Featured Fungi – Chicken of the Woods, Laetiporus species

This past summer, I hunted specifically for a mushroom called “Chicken of the Woods.” In earlier years, I had found really small specimens or old specimens. I knew that they were frequently found on oak trees, so I looked for trees that appeared dead or had already fallen down.  I found large quantities of this mushroom from late June to mid-September.

Two varieties were found in the wooded parks within an hour of my house. I found Laetiporus sulphureus (orange polypore with a yellow pore surface) and Laetiporus cincinnatus (orange polypore with a white pore surface). In the photos below you will notice the differences. Both of these are found attached to wood. Laetiporus cincinnatus is less common and typically it grows at the base of a tree. It can appear to be terrestrial but is actually attached to the roots of the tree.

Both of these varieties are edible, but it is highly recommended to harvest them when they are young to limit the exposure to bugs. You can examine the pore surface to determine whether you should harvest them or not. As with all edible, wild mushrooms, you need to fully cook them and it is wise to try them in small quantities. Let some time pass before eating more. There is a small population of people that are allergic to them. It is important to notice the type of tree that the mushroom is growing on for identification purposes. One Laetiporus species that has a much higher chance of an allergic reaction is the Laetiporus huroniensis. I found this mushroom growing on hemlock trees. Below are some of my photos from Cook Forest State Park. You will notice that they look just like Laetiporus sulphureus. 

The question that everyone seems to have is, “Why is it called a Chicken of the Woods mushroom?” Almost everyone quickly follows the question with a comment like, “It probably tastes like chicken, right?” I wouldn’t say that it tastes exactly like chicken, but it does have a very mild flavor and has the texture and consistency of chicken. It is an excellent substitute for chicken in your recipes. While it tastes good plain, it goes great with sauces and absorbs their flavors.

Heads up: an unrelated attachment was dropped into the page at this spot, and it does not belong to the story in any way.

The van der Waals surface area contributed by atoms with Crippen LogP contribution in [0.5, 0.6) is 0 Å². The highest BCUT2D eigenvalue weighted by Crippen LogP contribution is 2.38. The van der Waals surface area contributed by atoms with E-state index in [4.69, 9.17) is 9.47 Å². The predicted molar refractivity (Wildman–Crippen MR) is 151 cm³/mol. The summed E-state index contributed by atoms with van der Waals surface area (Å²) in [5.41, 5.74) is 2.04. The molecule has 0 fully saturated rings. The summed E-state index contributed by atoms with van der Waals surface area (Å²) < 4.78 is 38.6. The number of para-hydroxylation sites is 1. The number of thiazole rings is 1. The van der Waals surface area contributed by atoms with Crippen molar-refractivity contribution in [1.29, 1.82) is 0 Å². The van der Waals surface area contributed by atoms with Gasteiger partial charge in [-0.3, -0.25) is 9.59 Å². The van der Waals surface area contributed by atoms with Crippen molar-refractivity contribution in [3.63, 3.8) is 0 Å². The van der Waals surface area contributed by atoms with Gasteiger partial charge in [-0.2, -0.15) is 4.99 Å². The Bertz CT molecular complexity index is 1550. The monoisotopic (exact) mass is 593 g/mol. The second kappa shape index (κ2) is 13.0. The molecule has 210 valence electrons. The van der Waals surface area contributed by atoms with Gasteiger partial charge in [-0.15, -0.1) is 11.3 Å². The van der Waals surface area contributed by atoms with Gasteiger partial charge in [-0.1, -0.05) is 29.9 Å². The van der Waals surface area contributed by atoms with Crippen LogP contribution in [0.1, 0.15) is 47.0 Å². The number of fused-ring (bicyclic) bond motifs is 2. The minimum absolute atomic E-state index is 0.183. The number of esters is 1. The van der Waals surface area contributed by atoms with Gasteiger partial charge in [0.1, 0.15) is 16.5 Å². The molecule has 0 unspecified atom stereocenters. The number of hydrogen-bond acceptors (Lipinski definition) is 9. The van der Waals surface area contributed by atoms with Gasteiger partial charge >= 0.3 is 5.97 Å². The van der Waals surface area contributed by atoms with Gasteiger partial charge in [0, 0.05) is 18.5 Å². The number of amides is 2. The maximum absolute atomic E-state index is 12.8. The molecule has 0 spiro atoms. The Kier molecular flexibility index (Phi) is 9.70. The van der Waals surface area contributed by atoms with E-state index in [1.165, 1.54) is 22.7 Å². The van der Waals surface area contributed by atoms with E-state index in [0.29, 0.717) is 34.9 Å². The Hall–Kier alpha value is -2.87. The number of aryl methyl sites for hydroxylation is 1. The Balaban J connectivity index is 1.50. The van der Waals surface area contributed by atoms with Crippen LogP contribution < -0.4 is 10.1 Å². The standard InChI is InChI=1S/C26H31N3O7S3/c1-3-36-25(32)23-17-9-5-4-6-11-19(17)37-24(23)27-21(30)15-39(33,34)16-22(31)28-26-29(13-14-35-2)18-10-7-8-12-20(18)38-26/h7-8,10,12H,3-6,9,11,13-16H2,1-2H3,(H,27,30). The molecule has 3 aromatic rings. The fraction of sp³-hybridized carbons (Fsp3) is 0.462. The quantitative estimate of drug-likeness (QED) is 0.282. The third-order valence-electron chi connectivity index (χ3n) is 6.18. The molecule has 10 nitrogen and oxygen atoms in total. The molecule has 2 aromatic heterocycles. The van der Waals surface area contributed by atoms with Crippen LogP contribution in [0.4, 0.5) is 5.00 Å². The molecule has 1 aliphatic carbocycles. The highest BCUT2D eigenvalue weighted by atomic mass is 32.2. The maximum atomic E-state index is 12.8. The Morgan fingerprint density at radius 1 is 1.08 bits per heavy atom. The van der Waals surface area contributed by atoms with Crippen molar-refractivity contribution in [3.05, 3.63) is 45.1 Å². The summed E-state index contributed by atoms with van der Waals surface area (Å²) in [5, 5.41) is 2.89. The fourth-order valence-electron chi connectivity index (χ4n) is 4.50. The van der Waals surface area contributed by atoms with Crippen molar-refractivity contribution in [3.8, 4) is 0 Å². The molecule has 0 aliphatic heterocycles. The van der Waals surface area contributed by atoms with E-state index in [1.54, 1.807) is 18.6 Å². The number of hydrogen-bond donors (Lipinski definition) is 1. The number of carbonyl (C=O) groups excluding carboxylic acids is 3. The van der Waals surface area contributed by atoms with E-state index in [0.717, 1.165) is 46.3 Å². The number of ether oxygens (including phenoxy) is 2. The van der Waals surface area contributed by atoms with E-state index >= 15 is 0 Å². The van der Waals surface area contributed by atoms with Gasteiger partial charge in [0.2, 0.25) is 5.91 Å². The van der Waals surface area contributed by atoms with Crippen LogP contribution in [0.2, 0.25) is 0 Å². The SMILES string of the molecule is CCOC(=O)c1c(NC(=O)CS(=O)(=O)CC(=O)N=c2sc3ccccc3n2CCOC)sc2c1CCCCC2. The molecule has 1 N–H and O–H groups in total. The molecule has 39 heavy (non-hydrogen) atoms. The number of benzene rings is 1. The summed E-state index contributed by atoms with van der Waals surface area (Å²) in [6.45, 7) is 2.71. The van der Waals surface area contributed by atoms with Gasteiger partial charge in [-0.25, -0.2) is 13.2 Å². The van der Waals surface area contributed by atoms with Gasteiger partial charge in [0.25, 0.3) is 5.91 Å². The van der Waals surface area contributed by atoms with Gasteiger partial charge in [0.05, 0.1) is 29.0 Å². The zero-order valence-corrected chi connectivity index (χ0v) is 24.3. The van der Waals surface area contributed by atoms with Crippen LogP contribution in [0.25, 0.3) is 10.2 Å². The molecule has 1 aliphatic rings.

My first batch of Chicken of the Woods produced 12 cups of diced mushrooms. I decided to experiment with cooking methods and flavors in 2 cup increments. I found that it is quite absorbent, so it worked best with using less olive oil/butter. I had the best results when I sautéed 2 cups for 10 minutes (two minutes on high heat and 8 minutes on medium/low heat) in one tablespoon of olive oil and one tablespoon of salted butter. I added minced garlic and salt/pepper to taste. Once it was done cooking I added it to a marinara sauce and an Alfredo sauce which were both poured over separate pasta dishes. I highly recommend both of them!

You can read more information about the various Laetiporus species on this blog.

(Regarding edibility: Please reference my disclaimer on the front page of my website)

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